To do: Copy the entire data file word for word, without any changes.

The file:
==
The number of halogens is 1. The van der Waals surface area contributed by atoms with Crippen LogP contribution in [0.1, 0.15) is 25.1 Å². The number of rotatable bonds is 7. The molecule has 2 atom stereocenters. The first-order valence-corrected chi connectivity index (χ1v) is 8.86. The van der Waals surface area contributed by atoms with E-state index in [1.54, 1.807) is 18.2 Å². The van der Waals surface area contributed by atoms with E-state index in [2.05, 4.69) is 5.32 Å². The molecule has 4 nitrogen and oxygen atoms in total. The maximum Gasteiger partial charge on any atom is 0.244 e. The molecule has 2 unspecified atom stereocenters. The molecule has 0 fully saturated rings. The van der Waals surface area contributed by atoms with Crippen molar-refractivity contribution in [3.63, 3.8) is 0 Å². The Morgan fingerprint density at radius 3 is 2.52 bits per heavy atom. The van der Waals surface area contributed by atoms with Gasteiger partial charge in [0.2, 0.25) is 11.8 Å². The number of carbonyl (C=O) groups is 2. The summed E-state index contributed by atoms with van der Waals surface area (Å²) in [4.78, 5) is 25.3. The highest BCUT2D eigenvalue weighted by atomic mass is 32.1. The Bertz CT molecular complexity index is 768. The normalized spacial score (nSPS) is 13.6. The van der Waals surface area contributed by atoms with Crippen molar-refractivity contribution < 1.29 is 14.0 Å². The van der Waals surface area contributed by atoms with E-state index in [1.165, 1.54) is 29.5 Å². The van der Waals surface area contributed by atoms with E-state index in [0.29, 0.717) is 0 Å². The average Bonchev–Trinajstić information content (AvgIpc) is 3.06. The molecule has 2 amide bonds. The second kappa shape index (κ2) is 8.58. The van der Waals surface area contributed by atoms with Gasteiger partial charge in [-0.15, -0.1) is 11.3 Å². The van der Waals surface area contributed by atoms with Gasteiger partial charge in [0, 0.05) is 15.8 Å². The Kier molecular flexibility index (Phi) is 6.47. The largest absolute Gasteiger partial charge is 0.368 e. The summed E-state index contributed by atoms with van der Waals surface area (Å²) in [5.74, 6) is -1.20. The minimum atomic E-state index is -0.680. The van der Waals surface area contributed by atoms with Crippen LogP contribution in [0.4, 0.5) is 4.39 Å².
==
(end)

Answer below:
The number of halogens is 1. The van der Waals surface area contributed by atoms with Crippen LogP contribution in [0.1, 0.15) is 25.1 Å². The number of rotatable bonds is 7. The molecule has 2 atom stereocenters. The first-order valence-corrected chi connectivity index (χ1v) is 8.86. The van der Waals surface area contributed by atoms with E-state index in [1.54, 1.807) is 18.2 Å². The van der Waals surface area contributed by atoms with E-state index in [2.05, 4.69) is 5.32 Å². The molecule has 4 nitrogen and oxygen atoms in total. The maximum Gasteiger partial charge on any atom is 0.244 e. The molecule has 2 unspecified atom stereocenters. The molecule has 0 fully saturated rings. The van der Waals surface area contributed by atoms with Crippen molar-refractivity contribution in [3.63, 3.8) is 0 Å². The Morgan fingerprint density at radius 3 is 2.52 bits per heavy atom. The van der Waals surface area contributed by atoms with Gasteiger partial charge in [0.2, 0.25) is 11.8 Å². The number of carbonyl (C=O) groups is 2. The summed E-state index contributed by atoms with van der Waals surface area (Å²) in [4.78, 5) is 25.3. The highest BCUT2D eigenvalue weighted by atomic mass is 32.1. The Bertz CT molecular complexity index is 768. The normalized spacial score (nSPS) is 13.6. The van der Waals surface area contributed by atoms with Crippen molar-refractivity contribution < 1.29 is 14.0 Å². The van der Waals surface area contributed by atoms with E-state index in [1.165, 1.54) is 29.5 Å². The van der Waals surface area contributed by atoms with E-state index in [0.29, 0.717) is 0 Å². The average Bonchev–Trinajstić information content (AvgIpc) is 3.06. The molecule has 2 amide bonds. The second kappa shape index (κ2) is 8.58. The van der Waals surface area contributed by atoms with Gasteiger partial charge in [-0.15, -0.1) is 11.3 Å². The van der Waals surface area contributed by atoms with Gasteiger partial charge in [0, 0.05) is 15.8 Å². The Kier molecular flexibility index (Phi) is 6.47. The largest absolute Gasteiger partial charge is 0.368 e. The summed E-state index contributed by atoms with van der Waals surface area (Å²) in [5.74, 6) is -1.20. The minimum atomic E-state index is -0.680. The van der Waals surface area contributed by atoms with Crippen LogP contribution in [0.4, 0.5) is 4.39 Å².